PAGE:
Four of the five — acrylic, epoxy, polyurethane, and silicone — are applied by either brushing, spraying, or dipping the coating on the substrate, then letting it dry. The fifth coating type — Parylene — is applied using a unique vapor-phase polymerization process.
Each type of coating has its own benefits.
Acrylic Resin (Type AR)
Acrylic conformal coatings are fungus resistant and can easily be applied. They dry to the touch at room temperature in minutes and have excellent electrical and physical properties. Acrylic coatings are typically applied at 0.002 to 0.005 inches thick. Most variations cure in as little as 30 minutes, making them a great choice when you need a short turnaround time.
Most popular acrylic coatings are not good choices for high-temperature environments. They can usually only withstand temperatures of up to 125 degrees Celsius.
Epoxy Resin (Type ER)
Epoxy conformal coatings are “two-component” compounds. They deliver a rugged coating with good resistance to damage from humidity, high abrasion, or chemicals.
Epoxy coatings are known for their extreme hardness, making them a good choice when you need toughness and durability.
Their extreme hardness means rework and repair are difficult. Extreme temperatures also tend to reduce the stress resistance properties of epoxy coatings.
Polyurethane Resin (Type UR)
Polyurethane (also called “urethane”) conformal coatings deliver excellent humidity and chemical resistance. Polyurethane is often the optimal choice for devices that will be exposed to chemical solvents. Its dielectric properties also promote miniaturization because it insulates signal traces from circuits that are close together.
Polyurethane provides humidity, abrasion, and chemical resistance. It retains high dielectric properties over time and is one of a few methods to prevent against tin whisker growth.
Polyurethane’s resistance to solvents means it can be difficult to remove or rework. It also doesn’t do well in high-vibration or high-heat environments.
Silicone (Type SR)
Silicone conformal coatings perform well in high-temperature environments, even up to 200 degrees Celsius. That makes silicone a popular choice for automotive applications. It also has a resistance to humidity and corrosion and can be applied in thicker layers than other coatings, promoting vibration damping.
Silicone is less resistant to abrasion and solvents than other coatings. It also requires more care to apply correctly.
Parylene (Type XY)
Parylene is often considered the “gold standard” of conformal coatings. Unlike the other coatings, Parylene conformal coatings are applied using a unique vapor phase polymerization process.
Parylene’s application begins with a raw parylene dimer. The dimer is placed in a loading boat inside a vaporizer.
The powdery dimer is heated to 100-150 degrees Celsius, converting it from a solid into a gas. The gas is then heated to 680 degrees Celsius. At this higher temperature, the parylene gas splits from a polymer into a monomer, causing a single molecule vapor to be formed.
The gas is pulled through a vacuum into an attached coating chamber, where it evenly coats the surface of the circuit board or device placed there by the operator.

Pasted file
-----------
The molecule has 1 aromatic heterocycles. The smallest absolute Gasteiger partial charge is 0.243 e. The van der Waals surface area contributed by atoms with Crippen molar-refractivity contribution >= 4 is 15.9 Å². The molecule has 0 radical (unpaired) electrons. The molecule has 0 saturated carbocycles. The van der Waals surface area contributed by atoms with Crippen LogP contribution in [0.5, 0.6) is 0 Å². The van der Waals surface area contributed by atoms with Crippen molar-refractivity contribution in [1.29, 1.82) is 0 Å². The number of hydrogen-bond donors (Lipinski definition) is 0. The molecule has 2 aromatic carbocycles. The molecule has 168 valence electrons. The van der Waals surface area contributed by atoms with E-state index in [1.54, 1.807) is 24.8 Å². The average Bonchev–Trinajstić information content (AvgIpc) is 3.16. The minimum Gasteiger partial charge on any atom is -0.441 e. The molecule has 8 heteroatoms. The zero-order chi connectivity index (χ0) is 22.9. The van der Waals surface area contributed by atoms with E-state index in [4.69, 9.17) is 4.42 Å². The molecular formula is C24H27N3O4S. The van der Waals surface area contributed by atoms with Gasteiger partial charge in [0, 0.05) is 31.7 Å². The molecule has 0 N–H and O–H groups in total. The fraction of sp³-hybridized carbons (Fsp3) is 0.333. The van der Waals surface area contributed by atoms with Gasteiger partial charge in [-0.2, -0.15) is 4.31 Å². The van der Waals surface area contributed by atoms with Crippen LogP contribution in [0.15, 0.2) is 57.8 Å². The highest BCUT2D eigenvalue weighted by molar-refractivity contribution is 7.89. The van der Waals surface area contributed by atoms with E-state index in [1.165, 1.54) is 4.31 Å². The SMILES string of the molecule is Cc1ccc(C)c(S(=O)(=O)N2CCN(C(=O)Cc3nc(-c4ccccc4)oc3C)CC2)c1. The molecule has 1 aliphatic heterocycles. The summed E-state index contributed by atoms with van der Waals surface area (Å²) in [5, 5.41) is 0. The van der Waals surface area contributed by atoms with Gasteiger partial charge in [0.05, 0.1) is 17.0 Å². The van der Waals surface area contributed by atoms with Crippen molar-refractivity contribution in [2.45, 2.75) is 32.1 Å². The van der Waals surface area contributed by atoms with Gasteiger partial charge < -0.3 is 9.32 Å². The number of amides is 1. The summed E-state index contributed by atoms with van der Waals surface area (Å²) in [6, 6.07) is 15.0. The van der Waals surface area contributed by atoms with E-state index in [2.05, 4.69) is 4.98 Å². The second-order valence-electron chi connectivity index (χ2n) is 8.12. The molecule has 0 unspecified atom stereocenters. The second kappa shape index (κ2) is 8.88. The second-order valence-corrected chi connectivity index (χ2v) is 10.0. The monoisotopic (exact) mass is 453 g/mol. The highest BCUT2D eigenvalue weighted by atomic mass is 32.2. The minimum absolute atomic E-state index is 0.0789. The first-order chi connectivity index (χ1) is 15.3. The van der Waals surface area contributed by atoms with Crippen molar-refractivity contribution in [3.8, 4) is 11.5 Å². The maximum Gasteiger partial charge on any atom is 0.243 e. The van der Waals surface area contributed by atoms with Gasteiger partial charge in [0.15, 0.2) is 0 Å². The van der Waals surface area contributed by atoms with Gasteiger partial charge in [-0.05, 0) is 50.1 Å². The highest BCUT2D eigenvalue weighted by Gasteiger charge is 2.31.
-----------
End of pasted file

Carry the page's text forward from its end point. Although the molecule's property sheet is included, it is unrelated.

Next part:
Parylene-coated surfaces are exceptionally resilient, withstanding extremes in temperature and physical stress. The unique coating process makes Parylene coating the thinnest coating available, and it ensures a pinhole free application.
Parylene can be applied to virtually any surface and objects of any shape, including glass, metal, paper, resin, plastics, ceramics, ferrite, and silicon. Parylene is also completely inert, making it an excellent choice for implants and biomedical devices.
Rework is complex with Parylene due to its unique application process. Operators must also ensure the object to be coated is completely clean and that any areas not to be coated are meticulously masked.
Which Is Better to Protect My PCB?
The answer you’re searching for will rely less on which method is better, as both provide suitable protection in different applications. The best option will depend on the application for which you’re protecting electronic components.
Consider the device’s intended use, as well as the conditions it’ll endure both during manufacturing and in the field. These considerations should include:
- The possible elements it’ll be exposed to in the use environment.
- The expected conditions of the manufacturing process.
- The design of the enclosure where the PCB will be housed.
- Whether the device will include other protection from environmental factors.
When choosing between conformal coating vs. potting, the selection will depend upon the PCB’s purpose. While potting and encapsulation offer greater durability, your PCBs may not require that much protection. Depending on your application, the significant weight increase that comes with increased resistance could hinder other product requirements.
PCB potting is the ideal choice for heavy-duty applications and is often used for high-voltage electrical devices. Consider potted devices for environments with extreme conditions such as power plants, factories and mines. The increased durability is also beneficial for high-volume and high-speed production environments that could introduce scratches or abrasion.
Conformal coating is ideal for sensitive components and devices where size or form are critical concerns. Due to its lightweight and thin application, conformal coatings are the industry standard for smartphones and other handheld electronics.
How to Choose
Before you make a final decision, we recommend consulting with a team of experts.
Both potting and conformal coating are complex processes with unique variables that determine cost, effectiveness and turnaround time. Consulting a team of experts will help you choose the right protection for your project, budget, and timeline.
To learn more about how conformal coatings work, download our free guide.
Diamond-MT provides high-quality conformal coating services. Our team of experts is committed to providing the protective coatings and excellent service your project needs. Contact us to request a quote and get more information about our services.